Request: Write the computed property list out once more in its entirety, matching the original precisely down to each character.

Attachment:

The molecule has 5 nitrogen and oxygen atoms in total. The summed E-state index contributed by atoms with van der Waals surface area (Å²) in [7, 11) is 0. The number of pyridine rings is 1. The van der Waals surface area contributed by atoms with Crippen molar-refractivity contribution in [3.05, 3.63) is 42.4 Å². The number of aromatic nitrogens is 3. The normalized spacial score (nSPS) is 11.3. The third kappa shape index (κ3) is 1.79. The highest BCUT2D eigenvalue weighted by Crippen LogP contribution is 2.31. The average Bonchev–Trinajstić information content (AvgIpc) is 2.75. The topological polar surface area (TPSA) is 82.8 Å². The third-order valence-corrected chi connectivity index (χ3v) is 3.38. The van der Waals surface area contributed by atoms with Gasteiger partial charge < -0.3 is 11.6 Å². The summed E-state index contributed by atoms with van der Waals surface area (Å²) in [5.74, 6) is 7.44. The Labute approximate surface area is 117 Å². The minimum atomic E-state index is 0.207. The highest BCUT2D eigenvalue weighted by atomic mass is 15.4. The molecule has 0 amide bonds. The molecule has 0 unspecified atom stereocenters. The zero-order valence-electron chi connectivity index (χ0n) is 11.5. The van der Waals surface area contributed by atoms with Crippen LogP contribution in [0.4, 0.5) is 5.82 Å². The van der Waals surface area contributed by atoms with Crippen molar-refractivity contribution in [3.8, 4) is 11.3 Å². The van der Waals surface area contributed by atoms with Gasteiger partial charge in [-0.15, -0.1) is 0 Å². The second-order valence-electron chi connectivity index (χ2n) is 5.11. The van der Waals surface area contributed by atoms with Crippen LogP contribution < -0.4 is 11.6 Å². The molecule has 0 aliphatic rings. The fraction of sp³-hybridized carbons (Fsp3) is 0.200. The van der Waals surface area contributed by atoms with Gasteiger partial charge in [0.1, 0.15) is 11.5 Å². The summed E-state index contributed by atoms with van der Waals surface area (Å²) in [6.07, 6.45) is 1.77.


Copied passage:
The molecule has 5 nitrogen and oxygen atoms in total. The summed E-state index contributed by atoms with van der Waals surface area (Å²) in [7, 11) is 0. The number of pyridine rings is 1. The van der Waals surface area contributed by atoms with Crippen molar-refractivity contribution in [3.05, 3.63) is 42.4 Å². The number of aromatic nitrogens is 3. The normalized spacial score (nSPS) is 11.3. The third kappa shape index (κ3) is 1.79. The highest BCUT2D eigenvalue weighted by Crippen LogP contribution is 2.31. The average Bonchev–Trinajstić information content (AvgIpc) is 2.75. The topological polar surface area (TPSA) is 82.8 Å². The third-order valence-corrected chi connectivity index (χ3v) is 3.38. The van der Waals surface area contributed by atoms with Gasteiger partial charge < -0.3 is 11.6 Å². The summed E-state index contributed by atoms with van der Waals surface area (Å²) in [5.74, 6) is 7.44. The Labute approximate surface area is 117 Å². The minimum atomic E-state index is 0.207. The highest BCUT2D eigenvalue weighted by atomic mass is 15.4. The molecule has 0 amide bonds. The molecule has 0 unspecified atom stereocenters. The zero-order valence-electron chi connectivity index (χ0n) is 11.5. The van der Waals surface area contributed by atoms with Crippen LogP contribution in [0.4, 0.5) is 5.82 Å². The van der Waals surface area contributed by atoms with Crippen molar-refractivity contribution in [3.8, 4) is 11.3 Å². The van der Waals surface area contributed by atoms with Gasteiger partial charge in [-0.15, -0.1) is 0 Å². The second-order valence-electron chi connectivity index (χ2n) is 5.11. The van der Waals surface area contributed by atoms with Crippen LogP contribution < -0.4 is 11.6 Å². The molecule has 0 aliphatic rings. The fraction of sp³-hybridized carbons (Fsp3) is 0.200. The van der Waals surface area contributed by atoms with Gasteiger partial charge in [0.1, 0.15) is 11.5 Å². The summed E-state index contributed by atoms with van der Waals surface area (Å²) in [6.07, 6.45) is 1.77.